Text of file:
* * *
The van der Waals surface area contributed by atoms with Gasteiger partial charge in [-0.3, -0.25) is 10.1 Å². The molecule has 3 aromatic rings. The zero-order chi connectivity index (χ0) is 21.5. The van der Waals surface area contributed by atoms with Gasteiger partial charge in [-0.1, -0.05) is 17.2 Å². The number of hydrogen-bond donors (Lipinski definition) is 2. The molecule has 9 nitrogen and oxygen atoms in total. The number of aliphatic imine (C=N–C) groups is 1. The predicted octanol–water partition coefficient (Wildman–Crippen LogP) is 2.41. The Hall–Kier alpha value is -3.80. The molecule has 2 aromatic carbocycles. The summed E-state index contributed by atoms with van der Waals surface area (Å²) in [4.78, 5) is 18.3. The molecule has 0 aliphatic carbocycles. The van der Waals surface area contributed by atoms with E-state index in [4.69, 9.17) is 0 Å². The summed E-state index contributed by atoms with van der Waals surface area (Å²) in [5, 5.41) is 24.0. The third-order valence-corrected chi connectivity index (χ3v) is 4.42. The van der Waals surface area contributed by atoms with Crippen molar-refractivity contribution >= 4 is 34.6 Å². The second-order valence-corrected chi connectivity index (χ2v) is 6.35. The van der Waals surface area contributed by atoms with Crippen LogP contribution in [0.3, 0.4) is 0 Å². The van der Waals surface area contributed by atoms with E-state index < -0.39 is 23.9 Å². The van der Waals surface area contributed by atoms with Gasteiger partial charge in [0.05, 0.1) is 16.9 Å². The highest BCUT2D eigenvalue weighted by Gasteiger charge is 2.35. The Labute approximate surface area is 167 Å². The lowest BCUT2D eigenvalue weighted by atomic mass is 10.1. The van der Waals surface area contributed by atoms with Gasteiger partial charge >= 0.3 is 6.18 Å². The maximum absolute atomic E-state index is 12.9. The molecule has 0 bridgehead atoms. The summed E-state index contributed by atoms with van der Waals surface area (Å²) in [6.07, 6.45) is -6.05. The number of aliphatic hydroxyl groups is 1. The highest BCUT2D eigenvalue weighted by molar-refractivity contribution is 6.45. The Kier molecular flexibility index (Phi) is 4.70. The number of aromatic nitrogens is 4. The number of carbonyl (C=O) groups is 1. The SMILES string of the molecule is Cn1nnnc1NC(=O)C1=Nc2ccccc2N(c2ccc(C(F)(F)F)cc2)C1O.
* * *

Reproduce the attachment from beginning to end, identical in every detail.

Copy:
The van der Waals surface area contributed by atoms with Gasteiger partial charge in [-0.3, -0.25) is 10.1 Å². The molecule has 3 aromatic rings. The zero-order chi connectivity index (χ0) is 21.5. The van der Waals surface area contributed by atoms with Gasteiger partial charge in [-0.1, -0.05) is 17.2 Å². The number of hydrogen-bond donors (Lipinski definition) is 2. The molecule has 9 nitrogen and oxygen atoms in total. The number of aliphatic imine (C=N–C) groups is 1. The predicted octanol–water partition coefficient (Wildman–Crippen LogP) is 2.41. The Hall–Kier alpha value is -3.80. The molecule has 2 aromatic carbocycles. The summed E-state index contributed by atoms with van der Waals surface area (Å²) in [4.78, 5) is 18.3. The molecule has 0 aliphatic carbocycles. The van der Waals surface area contributed by atoms with E-state index in [4.69, 9.17) is 0 Å². The summed E-state index contributed by atoms with van der Waals surface area (Å²) in [5, 5.41) is 24.0. The third-order valence-corrected chi connectivity index (χ3v) is 4.42. The van der Waals surface area contributed by atoms with Crippen molar-refractivity contribution >= 4 is 34.6 Å². The second-order valence-corrected chi connectivity index (χ2v) is 6.35. The van der Waals surface area contributed by atoms with Crippen LogP contribution in [0.3, 0.4) is 0 Å². The van der Waals surface area contributed by atoms with E-state index < -0.39 is 23.9 Å². The van der Waals surface area contributed by atoms with Gasteiger partial charge in [0.05, 0.1) is 16.9 Å². The highest BCUT2D eigenvalue weighted by Gasteiger charge is 2.35. The Labute approximate surface area is 167 Å². The lowest BCUT2D eigenvalue weighted by atomic mass is 10.1. The van der Waals surface area contributed by atoms with Gasteiger partial charge >= 0.3 is 6.18 Å². The maximum absolute atomic E-state index is 12.9. The molecule has 0 bridgehead atoms. The summed E-state index contributed by atoms with van der Waals surface area (Å²) in [6.07, 6.45) is -6.05. The number of aliphatic hydroxyl groups is 1. The highest BCUT2D eigenvalue weighted by molar-refractivity contribution is 6.45. The Kier molecular flexibility index (Phi) is 4.70. The number of aromatic nitrogens is 4. The number of carbonyl (C=O) groups is 1. The SMILES string of the molecule is Cn1nnnc1NC(=O)C1=Nc2ccccc2N(c2ccc(C(F)(F)F)cc2)C1O.